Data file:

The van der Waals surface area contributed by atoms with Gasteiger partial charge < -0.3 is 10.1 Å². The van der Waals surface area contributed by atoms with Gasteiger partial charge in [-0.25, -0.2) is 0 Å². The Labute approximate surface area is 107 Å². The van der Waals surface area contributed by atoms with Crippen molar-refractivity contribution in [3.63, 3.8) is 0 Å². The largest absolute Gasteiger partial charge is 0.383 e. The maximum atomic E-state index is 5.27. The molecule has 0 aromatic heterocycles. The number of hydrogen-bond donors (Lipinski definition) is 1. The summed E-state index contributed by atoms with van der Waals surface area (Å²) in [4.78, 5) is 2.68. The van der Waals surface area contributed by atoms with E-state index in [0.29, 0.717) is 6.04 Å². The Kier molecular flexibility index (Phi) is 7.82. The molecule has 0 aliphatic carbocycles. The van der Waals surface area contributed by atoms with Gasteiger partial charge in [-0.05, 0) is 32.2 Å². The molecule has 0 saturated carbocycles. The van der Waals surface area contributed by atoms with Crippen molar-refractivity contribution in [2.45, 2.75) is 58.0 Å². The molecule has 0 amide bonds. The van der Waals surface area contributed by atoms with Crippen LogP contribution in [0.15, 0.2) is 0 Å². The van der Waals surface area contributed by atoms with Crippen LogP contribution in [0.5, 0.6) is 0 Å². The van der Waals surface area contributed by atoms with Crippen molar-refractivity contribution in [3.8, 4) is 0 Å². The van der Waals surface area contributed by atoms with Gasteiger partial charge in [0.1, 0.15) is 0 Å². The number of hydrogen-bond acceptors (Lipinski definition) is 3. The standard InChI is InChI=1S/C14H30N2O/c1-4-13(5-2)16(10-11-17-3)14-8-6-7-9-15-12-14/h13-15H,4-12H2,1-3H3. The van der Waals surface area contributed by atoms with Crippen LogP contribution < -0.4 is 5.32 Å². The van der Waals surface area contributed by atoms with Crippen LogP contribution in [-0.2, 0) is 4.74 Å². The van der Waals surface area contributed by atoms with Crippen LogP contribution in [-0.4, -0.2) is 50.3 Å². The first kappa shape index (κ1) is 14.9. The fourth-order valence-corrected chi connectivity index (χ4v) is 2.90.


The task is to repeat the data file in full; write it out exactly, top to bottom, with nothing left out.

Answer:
The van der Waals surface area contributed by atoms with Gasteiger partial charge < -0.3 is 10.1 Å². The van der Waals surface area contributed by atoms with Gasteiger partial charge in [-0.25, -0.2) is 0 Å². The Labute approximate surface area is 107 Å². The van der Waals surface area contributed by atoms with Crippen molar-refractivity contribution in [3.63, 3.8) is 0 Å². The largest absolute Gasteiger partial charge is 0.383 e. The maximum atomic E-state index is 5.27. The molecule has 0 aromatic heterocycles. The number of hydrogen-bond donors (Lipinski definition) is 1. The summed E-state index contributed by atoms with van der Waals surface area (Å²) in [4.78, 5) is 2.68. The van der Waals surface area contributed by atoms with E-state index in [0.29, 0.717) is 6.04 Å². The Kier molecular flexibility index (Phi) is 7.82. The molecule has 0 aliphatic carbocycles. The van der Waals surface area contributed by atoms with Gasteiger partial charge in [-0.05, 0) is 32.2 Å². The molecule has 0 saturated carbocycles. The van der Waals surface area contributed by atoms with Crippen molar-refractivity contribution in [2.45, 2.75) is 58.0 Å². The molecule has 0 amide bonds. The van der Waals surface area contributed by atoms with Crippen LogP contribution in [0.15, 0.2) is 0 Å². The van der Waals surface area contributed by atoms with Crippen LogP contribution in [0.5, 0.6) is 0 Å². The van der Waals surface area contributed by atoms with Crippen molar-refractivity contribution in [3.8, 4) is 0 Å². The van der Waals surface area contributed by atoms with Gasteiger partial charge in [0.1, 0.15) is 0 Å². The number of hydrogen-bond acceptors (Lipinski definition) is 3. The standard InChI is InChI=1S/C14H30N2O/c1-4-13(5-2)16(10-11-17-3)14-8-6-7-9-15-12-14/h13-15H,4-12H2,1-3H3. The van der Waals surface area contributed by atoms with Crippen LogP contribution < -0.4 is 5.32 Å². The van der Waals surface area contributed by atoms with Crippen LogP contribution in [-0.2, 0) is 4.74 Å². The van der Waals surface area contributed by atoms with Crippen LogP contribution in [-0.4, -0.2) is 50.3 Å². The first kappa shape index (κ1) is 14.9. The fourth-order valence-corrected chi connectivity index (χ4v) is 2.90.